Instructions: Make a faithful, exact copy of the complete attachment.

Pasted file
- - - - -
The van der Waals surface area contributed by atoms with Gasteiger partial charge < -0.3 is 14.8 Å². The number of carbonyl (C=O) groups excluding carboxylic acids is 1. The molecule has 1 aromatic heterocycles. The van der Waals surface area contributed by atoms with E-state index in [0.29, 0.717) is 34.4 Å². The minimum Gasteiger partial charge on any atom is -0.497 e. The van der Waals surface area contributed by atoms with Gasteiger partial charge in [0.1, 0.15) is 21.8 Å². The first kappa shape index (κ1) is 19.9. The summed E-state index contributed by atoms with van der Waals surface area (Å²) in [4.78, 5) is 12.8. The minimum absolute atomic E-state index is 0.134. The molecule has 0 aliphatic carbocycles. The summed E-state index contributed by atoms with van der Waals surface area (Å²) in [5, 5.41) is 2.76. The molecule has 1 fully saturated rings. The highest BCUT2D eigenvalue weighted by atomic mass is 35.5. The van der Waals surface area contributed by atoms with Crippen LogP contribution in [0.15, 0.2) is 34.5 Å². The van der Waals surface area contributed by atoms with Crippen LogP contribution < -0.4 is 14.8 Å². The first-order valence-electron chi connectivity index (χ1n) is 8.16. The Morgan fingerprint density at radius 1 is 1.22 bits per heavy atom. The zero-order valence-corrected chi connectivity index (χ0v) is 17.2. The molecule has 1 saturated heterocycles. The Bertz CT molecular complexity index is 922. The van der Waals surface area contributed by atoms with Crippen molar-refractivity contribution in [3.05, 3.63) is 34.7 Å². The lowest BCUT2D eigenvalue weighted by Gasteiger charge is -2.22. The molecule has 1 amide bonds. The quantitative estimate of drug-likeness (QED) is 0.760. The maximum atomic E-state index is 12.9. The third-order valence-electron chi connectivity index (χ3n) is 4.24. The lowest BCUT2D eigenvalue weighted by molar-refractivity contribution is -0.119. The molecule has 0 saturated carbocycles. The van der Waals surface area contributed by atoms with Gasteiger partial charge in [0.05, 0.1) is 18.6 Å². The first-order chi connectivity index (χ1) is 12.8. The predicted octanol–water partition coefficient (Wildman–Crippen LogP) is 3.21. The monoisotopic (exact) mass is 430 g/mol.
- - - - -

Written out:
The van der Waals surface area contributed by atoms with Gasteiger partial charge < -0.3 is 14.8 Å². The number of carbonyl (C=O) groups excluding carboxylic acids is 1. The molecule has 1 aromatic heterocycles. The van der Waals surface area contributed by atoms with E-state index in [0.29, 0.717) is 34.4 Å². The minimum Gasteiger partial charge on any atom is -0.497 e. The van der Waals surface area contributed by atoms with Gasteiger partial charge in [0.1, 0.15) is 21.8 Å². The first kappa shape index (κ1) is 19.9. The summed E-state index contributed by atoms with van der Waals surface area (Å²) in [4.78, 5) is 12.8. The minimum absolute atomic E-state index is 0.134. The molecule has 0 aliphatic carbocycles. The summed E-state index contributed by atoms with van der Waals surface area (Å²) in [5, 5.41) is 2.76. The molecule has 1 fully saturated rings. The highest BCUT2D eigenvalue weighted by atomic mass is 35.5. The van der Waals surface area contributed by atoms with Crippen LogP contribution in [0.15, 0.2) is 34.5 Å². The van der Waals surface area contributed by atoms with Crippen LogP contribution < -0.4 is 14.8 Å². The first-order valence-electron chi connectivity index (χ1n) is 8.16. The Morgan fingerprint density at radius 1 is 1.22 bits per heavy atom. The zero-order valence-corrected chi connectivity index (χ0v) is 17.2. The molecule has 1 saturated heterocycles. The Bertz CT molecular complexity index is 922. The van der Waals surface area contributed by atoms with Crippen molar-refractivity contribution in [3.05, 3.63) is 34.7 Å². The lowest BCUT2D eigenvalue weighted by Gasteiger charge is -2.22. The molecule has 1 amide bonds. The quantitative estimate of drug-likeness (QED) is 0.760. The maximum atomic E-state index is 12.9. The third-order valence-electron chi connectivity index (χ3n) is 4.24. The lowest BCUT2D eigenvalue weighted by molar-refractivity contribution is -0.119. The molecule has 0 saturated carbocycles. The van der Waals surface area contributed by atoms with Gasteiger partial charge in [0.05, 0.1) is 18.6 Å². The first-order chi connectivity index (χ1) is 12.8. The predicted octanol–water partition coefficient (Wildman–Crippen LogP) is 3.21. The monoisotopic (exact) mass is 430 g/mol.